Russian journalist turns up alive after faking death to foil murder plot

Russian dissident journalist Arkady Babchenko, who was reported murdered in Kiev on Tuesday, turned up alive in a news conference on Wednesday. The Ukrainian Security Service explained to a stunned room that Babchenko, who has criticized Russian President Vladimir Putin and Kremlin policy in Syria and Ukraine, had faked his death to help capture assassins who really were trying to kill him and 29 other people. Babchenko, fighting tears, apologized for putting his wife and other supporters through the ordeal. "I'm sorry but there was no other way of doing it," said Babchenko, 41. The security service said it had detained a Ukrainian man recruited by Russia to hire an assassin to carry out the killings.


Trump signs bill giving terminally ill access to experimental treatments

President Trump on Wednesday signed the Right to Try Act, a Republican priority that lets terminally ill patients use experimental medical treatments not yet approved by the Food and Drug Administration. "Thousands of terminally ill Americans will finally have hope, and the fighting chance," Trump said. Supporters, including some Democrats, said the new law would give the dying options for alternative care previously denied to them. Critics said the law could give patients "false hope," partly because drugmakers don't have to provide unapproved drugs at patients' request. "FDA oversight of access to experimental treatments exists for a reason — it protects patients from potential snake oil salesmen or from experimental treatments that might do more harm than good," said Rep. Frank Pallone Jr. (D-N.J.).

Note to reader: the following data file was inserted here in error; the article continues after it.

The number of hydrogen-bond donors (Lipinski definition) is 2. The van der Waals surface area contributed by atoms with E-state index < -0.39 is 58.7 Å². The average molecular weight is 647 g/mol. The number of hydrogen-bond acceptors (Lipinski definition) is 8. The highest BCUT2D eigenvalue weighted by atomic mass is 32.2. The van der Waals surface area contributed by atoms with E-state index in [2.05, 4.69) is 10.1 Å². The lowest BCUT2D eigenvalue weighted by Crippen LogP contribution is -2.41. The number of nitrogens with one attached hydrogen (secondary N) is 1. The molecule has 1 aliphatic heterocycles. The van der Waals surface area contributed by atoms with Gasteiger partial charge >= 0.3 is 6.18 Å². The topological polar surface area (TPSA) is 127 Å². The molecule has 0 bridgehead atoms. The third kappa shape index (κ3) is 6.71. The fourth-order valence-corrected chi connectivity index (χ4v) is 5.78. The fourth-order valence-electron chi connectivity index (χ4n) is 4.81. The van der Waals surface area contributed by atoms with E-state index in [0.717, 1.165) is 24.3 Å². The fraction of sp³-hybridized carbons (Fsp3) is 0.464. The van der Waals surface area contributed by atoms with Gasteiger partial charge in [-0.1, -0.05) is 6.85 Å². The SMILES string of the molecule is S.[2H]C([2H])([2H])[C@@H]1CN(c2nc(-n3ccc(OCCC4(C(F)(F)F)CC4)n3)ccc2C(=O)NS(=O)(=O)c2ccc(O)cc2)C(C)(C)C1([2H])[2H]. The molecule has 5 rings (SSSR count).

Texas governor releases school safety plan in wake of deadly shooting

Texas Gov. Greg Abbott (R) on Wednesday unveiled a plan for making schools safer following the May 18 shooting that left eight students and two substitute teachers dead at Santa Fe High School near Houston. His 43-page report calls for increasing law enforcement presence at schools, providing more mental health screening for students, arming some teachers, and passing a law allowing for the removal of students who threaten teachers or classmates. "We all share a common bond: And that is we want action to prevent another shooting like what happened at Santa Fe High School," Abbott, a staunch gun-rights advocate currently campaigning for re-election, said during a news conference at Dallas school district headquarters.


Lava from Hawaii volcano cuts off highway, forcing more evacuations

Fast-moving lava flows from Hawaii's Kilauea volcano blocked a major evacuation route, sparking fresh mandatory evacuations for people in nearby neighborhoods on Wednesday. The lava crossed Highway 132 on Tuesday and was approaching the Four Corners intersection where it meets Highway 137. Both highways are critical routes for residents trying to get out of the area, and authorities are worried they might have to use bulldozers to cut a new emergency route through a jungle, or use military helicopters to get people out.


Kim Kardashian West talks prison reform with Trump

Reality star Kim Kardashian West went to the White House on Wednesday to discuss prison reform with President Trump. The socialite had already been in contact with Jared Kushner, the president's son-in-law and senior adviser, to advocate for the pardon and release of 62-year-old Alice Marie Johnson, who is more than two decades into a life sentence for a nonviolent drug offense. West thanked Trump in a tweet after the meeting, saying she hoped he would grant clemency to Johnson, and that she and others like her would get a "second chance at life." Trump tweeted that he and West had a "great meeting" and "talked about prison reform and sentencing."